After the Land Transport Authority (LTA) announced on 23 Oct the cutting of Singapore’s vehicle growth rate to zero, experts predicted that the rise of the Certificate of Entitlements (COE) would soon follow.

However, on Monday (6 Nov), Senior Minister of State for Transport Dr Lam Pin Min insisted that it wouldn’t be affected by the change at all — and that there was nothing to worry about.

Confirm, plus chop.


Which, of course, naturally meant that we should definitely start worrying — given how hilariously inaccurate our Ministers have been at predicting change.

Turns out, the COE for cars did indeed rise – to their highest level in months nonetheless – just two days later.


Really, we’re not making this up.

COE rises to highest in months

On Wednesday (8 Nov), TODAY Online reported that COE premiums for cars rose across all categories, between 9.6% and 15%.

These were the following increments:

  • Category A (Small Cars): rose $5,495 to $47,112 — 13.2% Increase
  • Category B (Big Cars): rose $7,418 to $57,414 — 15% Increase
  • Category C (Goods Vehicles & Buses): rose $6,146 to $58,036 — 11.8% Increase
  • Category D (Motorcycles): rose $599 to $5,502 — 12.2% Increase
  • Category E (Open): rose $5,000 to $57,000 — 9.6% Increase

This comes from the first bidding exercise since the Government’s announcement that from Feb 2018, growth rate for cars and motorcycles – originally 0.25% – will be cut down to zero.

Here’s the 6-month open bidding results for your reference.

Take a look at the sharp increase in November’s bid — the highest in almost 6 months.


This is why we can’t have nice things.

Experts already expected a rise

Perhaps Dr Lam foresaw something that non-driving peasants like this writer failed to see.

However, transport analysts – or COE experts as we like to call them – had already predicted the complete opposite of what Dr Lam said on the day it the changes were announced.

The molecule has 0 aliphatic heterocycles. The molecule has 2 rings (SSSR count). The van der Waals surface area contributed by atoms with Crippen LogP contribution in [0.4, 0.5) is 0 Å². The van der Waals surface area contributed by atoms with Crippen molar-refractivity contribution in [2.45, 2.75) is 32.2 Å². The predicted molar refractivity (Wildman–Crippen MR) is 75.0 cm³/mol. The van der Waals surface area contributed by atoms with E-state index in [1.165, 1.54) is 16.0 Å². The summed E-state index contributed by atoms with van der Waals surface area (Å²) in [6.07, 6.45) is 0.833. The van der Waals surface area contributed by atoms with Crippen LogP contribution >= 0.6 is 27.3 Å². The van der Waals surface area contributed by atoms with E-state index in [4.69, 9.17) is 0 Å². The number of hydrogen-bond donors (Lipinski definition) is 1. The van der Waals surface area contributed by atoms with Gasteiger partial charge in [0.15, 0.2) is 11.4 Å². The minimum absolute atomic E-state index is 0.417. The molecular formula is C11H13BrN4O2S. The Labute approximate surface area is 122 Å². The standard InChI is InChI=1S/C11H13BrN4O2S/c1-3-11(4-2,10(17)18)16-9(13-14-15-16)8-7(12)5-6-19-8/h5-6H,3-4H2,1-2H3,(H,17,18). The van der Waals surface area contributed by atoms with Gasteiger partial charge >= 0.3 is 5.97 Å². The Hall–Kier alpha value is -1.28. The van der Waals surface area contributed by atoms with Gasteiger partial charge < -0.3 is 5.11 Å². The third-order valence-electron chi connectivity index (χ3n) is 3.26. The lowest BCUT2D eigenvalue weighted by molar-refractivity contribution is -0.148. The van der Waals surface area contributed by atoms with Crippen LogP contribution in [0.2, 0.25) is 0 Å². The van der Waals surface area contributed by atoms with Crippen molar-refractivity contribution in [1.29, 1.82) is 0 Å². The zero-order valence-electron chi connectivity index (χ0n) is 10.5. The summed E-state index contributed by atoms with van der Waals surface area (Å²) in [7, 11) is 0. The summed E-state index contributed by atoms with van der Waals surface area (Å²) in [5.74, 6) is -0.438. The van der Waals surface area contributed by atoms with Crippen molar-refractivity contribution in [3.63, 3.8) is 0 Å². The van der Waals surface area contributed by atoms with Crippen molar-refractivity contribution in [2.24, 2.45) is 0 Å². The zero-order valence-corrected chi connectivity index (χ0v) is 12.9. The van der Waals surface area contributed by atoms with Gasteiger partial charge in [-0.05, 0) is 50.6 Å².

SUSS transport economist Walter Theseira told Channel NewsAsia that the freeze in growth rate will lead to an upward pressure on prices:

It’s entirely logical that when you have an increasing population and increasing affluence in Singapore, and if demand for private transport on a per capita basis remains exactly the same, the only conclusion is – prices will go up.

Likewise, NUS transport researcher Lee Der-Horng stated that the desire to own a car in Singapore is still strong despite the supply cut:

Given our rail system that breaks down from time to time… I think people may not buy the suggestion that I can get rid of my car and just switch to public transport.

Which makes Dr Lam’s statements even more baffling.

Dr Lam’s reasoning

So what was his reason for stating what he did?

In a response to Bishan-Toa Payoh MP Saktiandi Supaat, Dr Lam stated that it’s because the COE quota is determined by the number of vehicles deregistered instead.


I guess being the Senior Minister of State for Transport, he’d have to know a thing or two about COE prices right?

Surely this wouldn’t sit well with neitzens.

This did not sit well with netizens

As you probably can expect, they’re already having a field day capitalizing on his gaffe.

As they would with any other Government official.



A few of them aren’t even attempting to pull their punches.


Had he just not mentioned that COE won’t be affected, none of this would’ve happened.

But we suppose that is life.

How does this change affect you?

So what do you make of this? Are you upset that once again our Ministers had made such a glaring mistake — which throws a wrench in your plans to finally get that car you’ve been eyeing.

Or does this piece of news not affect you because you don’t plan to ever drive?

Either way, here’s a meme for you to enjoy:

Let us know in the comments what you think.

Featured image from Facebook.